JBB : Journal of Bioscience and Bioengineering

JBB Vol. 124表紙  

JBB 新着20報



  • Molecular mechanisms of the yeast adaptive response and tolerance to stresses encountered during ethanol fermentation
    Publication date: August 2017
    Source:Journal of Bioscience and Bioengineering, Volume 124, Issue 2

    Author(s): Choowong Auesukaree

    During ethanol fermentation, yeast cells encounter various stresses including sugar substrates-induced high osmolarity, increased ethanol concentration, oxygen metabolism-derived reactive oxygen species (ROS), and elevated temperature. To cope with these fermentation-associated stresses, appropriate adaptive responses are required to prevent stress-induced cellular dysfunctions and to acquire stress tolerances. This review will focus on the cellular effects of these stresses, molecular basis of the adaptive response to each stress, and the cellular mechanisms contributing to stress tolerance. Since a single stress can cause diverse effects, including specific and non-specific effects, both specific and general stress responses are needed for achieving comprehensive protection. For instance, the high-osmolarity glycerol (HOG) pathway and the Yap1/Skn7-mediated pathways are specifically involved in responses to osmotic and oxidative stresses, respectively. On the other hand, due to the common effect of these stresses on disturbing protein structures, the upregulation of heat shock proteins (HSPs) and trehalose is induced upon exposures to all of these stresses. A better understanding of molecular mechanisms underlying yeast tolerance to these fermentation-associated stresses is essential for improvement of yeast stress tolerance by genetic engineering approaches.





  • Inactivation kinetics and conformation change of Hypocrea orientalis β-glucosidase with guanidine hydrochloride
    Publication date: August 2017
    Source:Journal of Bioscience and Bioengineering, Volume 124, Issue 2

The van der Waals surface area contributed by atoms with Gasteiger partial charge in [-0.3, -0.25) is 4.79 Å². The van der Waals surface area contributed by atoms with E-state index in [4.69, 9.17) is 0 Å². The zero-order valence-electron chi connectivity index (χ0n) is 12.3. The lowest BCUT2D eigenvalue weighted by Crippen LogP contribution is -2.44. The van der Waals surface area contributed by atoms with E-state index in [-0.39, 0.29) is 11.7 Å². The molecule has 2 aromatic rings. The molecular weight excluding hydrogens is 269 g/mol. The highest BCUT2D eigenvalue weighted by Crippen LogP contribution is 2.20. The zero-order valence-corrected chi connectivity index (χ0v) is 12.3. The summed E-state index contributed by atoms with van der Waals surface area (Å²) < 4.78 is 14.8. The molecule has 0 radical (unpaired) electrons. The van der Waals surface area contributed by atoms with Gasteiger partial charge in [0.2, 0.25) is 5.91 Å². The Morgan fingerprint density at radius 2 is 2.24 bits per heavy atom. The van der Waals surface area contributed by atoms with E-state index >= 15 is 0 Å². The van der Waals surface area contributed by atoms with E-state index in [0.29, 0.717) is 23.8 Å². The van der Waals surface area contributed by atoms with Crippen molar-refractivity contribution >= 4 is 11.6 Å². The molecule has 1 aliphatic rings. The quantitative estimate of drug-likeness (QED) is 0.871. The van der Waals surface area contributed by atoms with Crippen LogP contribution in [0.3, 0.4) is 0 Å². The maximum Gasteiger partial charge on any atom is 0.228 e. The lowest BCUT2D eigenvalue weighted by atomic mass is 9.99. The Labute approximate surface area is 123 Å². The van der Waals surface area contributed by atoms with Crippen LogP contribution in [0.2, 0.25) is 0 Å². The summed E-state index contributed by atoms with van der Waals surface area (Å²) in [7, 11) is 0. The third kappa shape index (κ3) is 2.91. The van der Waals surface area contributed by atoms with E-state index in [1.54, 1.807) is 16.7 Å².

Author(s): Xin-Qi Xu, Wei Han, Xiao-Bing Wu, Yong Xie, Juan Lin, Qing-Xi Chen

    The relationship between unfolding and inactivation of Hypocrea orientalis β-glucosidase has been investigated for the first time. The secretion of β-glucosidase from H. orientalis is induced by raw cassava residues. The enzyme was 75 kD without glycosylation. Guanidine hydrochloride (GuHCl) could reversibly inactivate the enzyme with an estimated IC 50 value of 0.4 M. The inactivation kinetics model by GuHCl has been established and the microscopic inactivation rate constants are determined. The values of forward inactivation rate constants of free enzyme are found to be larger than that of substrate–enzyme complex suggesting the enzyme could be protected by substrate during denaturation. Conformational change of the enzyme during denaturation is observed as the intrinsic fluorescence emission peaks appeared red-shift (334–354 nm) with intensity decreased following increase of GuHCl concentrations. Inactivation extent is found to be greater than conformation change of the whole enzyme, indicating that the active site of H. orientalis β-glucosidase might be a more flexible region than the whole enzyme.





  • Scale-up and inhibitory studies on productivity of lipase from Acinetobacter radioresistens PR8
    Publication date: August 2017
    Source:Journal of Bioscience and Bioengineering, Volume 124, Issue 2

    Author(s): Krishna Kant Gupta, Anshul Nigam, Sharmili Jagtap, Ramadas Krishna

    Acinetobacter radioresistens PR8 produces extracellular lipase depending upon growth media. In present work we not only screened the nutrient sources but also investigated the causes for variation in productivity. The nutrient sources investigated are, groundnut oil, groundnut cake and fresh groundnut. Lower lipase productivity was observed on fresh ground nut in contrast to groundnut oil and groundnut cake. The lipase productivity was examined in the batch and parameters monitored were bacterial growth, enzyme activity, pH, lipids and protein concentration. The aflatoxin B1 and oxalic acid present in fresh groundnut were found to be responsible for lower lipase productivity. The interaction studies of oxalic acid and purified lipase was confirmed with CD spectra analysis, isothermal titration calorimetry studies and fluorescence quenching. Therefore, the importance of economical cheap groundnut cake with no aflatoxin B1 and oxalates are proposed to be used for optimum lipase production.